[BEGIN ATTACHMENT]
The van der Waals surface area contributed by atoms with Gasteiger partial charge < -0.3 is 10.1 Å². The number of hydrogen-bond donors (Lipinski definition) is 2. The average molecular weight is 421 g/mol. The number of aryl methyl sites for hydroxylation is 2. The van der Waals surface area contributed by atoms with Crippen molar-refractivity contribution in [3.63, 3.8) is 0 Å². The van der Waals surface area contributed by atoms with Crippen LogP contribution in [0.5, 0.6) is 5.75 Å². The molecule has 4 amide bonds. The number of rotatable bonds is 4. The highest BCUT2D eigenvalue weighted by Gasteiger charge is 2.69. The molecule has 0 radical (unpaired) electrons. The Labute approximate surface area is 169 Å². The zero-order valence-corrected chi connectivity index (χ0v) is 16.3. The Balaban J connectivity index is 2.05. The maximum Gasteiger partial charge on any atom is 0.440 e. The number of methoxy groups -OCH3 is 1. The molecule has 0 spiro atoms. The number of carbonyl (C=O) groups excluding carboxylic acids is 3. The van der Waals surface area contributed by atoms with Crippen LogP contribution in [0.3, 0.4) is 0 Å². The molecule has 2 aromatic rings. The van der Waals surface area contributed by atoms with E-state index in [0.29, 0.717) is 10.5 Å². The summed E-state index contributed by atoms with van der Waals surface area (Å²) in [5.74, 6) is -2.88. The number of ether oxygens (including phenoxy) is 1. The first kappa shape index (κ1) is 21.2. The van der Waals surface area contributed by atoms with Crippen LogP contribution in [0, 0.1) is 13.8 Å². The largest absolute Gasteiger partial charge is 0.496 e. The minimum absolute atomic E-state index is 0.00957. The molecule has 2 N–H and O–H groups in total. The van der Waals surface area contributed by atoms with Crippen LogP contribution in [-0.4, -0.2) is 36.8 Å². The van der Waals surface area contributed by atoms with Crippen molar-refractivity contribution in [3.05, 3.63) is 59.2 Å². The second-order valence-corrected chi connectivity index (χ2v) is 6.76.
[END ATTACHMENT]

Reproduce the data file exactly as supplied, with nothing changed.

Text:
The van der Waals surface area contributed by atoms with Gasteiger partial charge < -0.3 is 10.1 Å². The number of hydrogen-bond donors (Lipinski definition) is 2. The average molecular weight is 421 g/mol. The number of aryl methyl sites for hydroxylation is 2. The van der Waals surface area contributed by atoms with Crippen molar-refractivity contribution in [3.63, 3.8) is 0 Å². The van der Waals surface area contributed by atoms with Crippen LogP contribution in [0.5, 0.6) is 5.75 Å². The molecule has 4 amide bonds. The number of rotatable bonds is 4. The highest BCUT2D eigenvalue weighted by Gasteiger charge is 2.69. The molecule has 0 radical (unpaired) electrons. The Labute approximate surface area is 169 Å². The zero-order valence-corrected chi connectivity index (χ0v) is 16.3. The Balaban J connectivity index is 2.05. The maximum Gasteiger partial charge on any atom is 0.440 e. The number of methoxy groups -OCH3 is 1. The molecule has 0 spiro atoms. The number of carbonyl (C=O) groups excluding carboxylic acids is 3. The van der Waals surface area contributed by atoms with Crippen LogP contribution in [0.3, 0.4) is 0 Å². The molecule has 2 aromatic rings. The van der Waals surface area contributed by atoms with E-state index in [0.29, 0.717) is 10.5 Å². The summed E-state index contributed by atoms with van der Waals surface area (Å²) in [5.74, 6) is -2.88. The number of ether oxygens (including phenoxy) is 1. The first kappa shape index (κ1) is 21.2. The van der Waals surface area contributed by atoms with Crippen LogP contribution in [0, 0.1) is 13.8 Å². The largest absolute Gasteiger partial charge is 0.496 e. The minimum absolute atomic E-state index is 0.00957. The molecule has 2 N–H and O–H groups in total. The van der Waals surface area contributed by atoms with Crippen LogP contribution in [-0.4, -0.2) is 36.8 Å². The van der Waals surface area contributed by atoms with Crippen molar-refractivity contribution in [3.05, 3.63) is 59.2 Å². The second-order valence-corrected chi connectivity index (χ2v) is 6.76.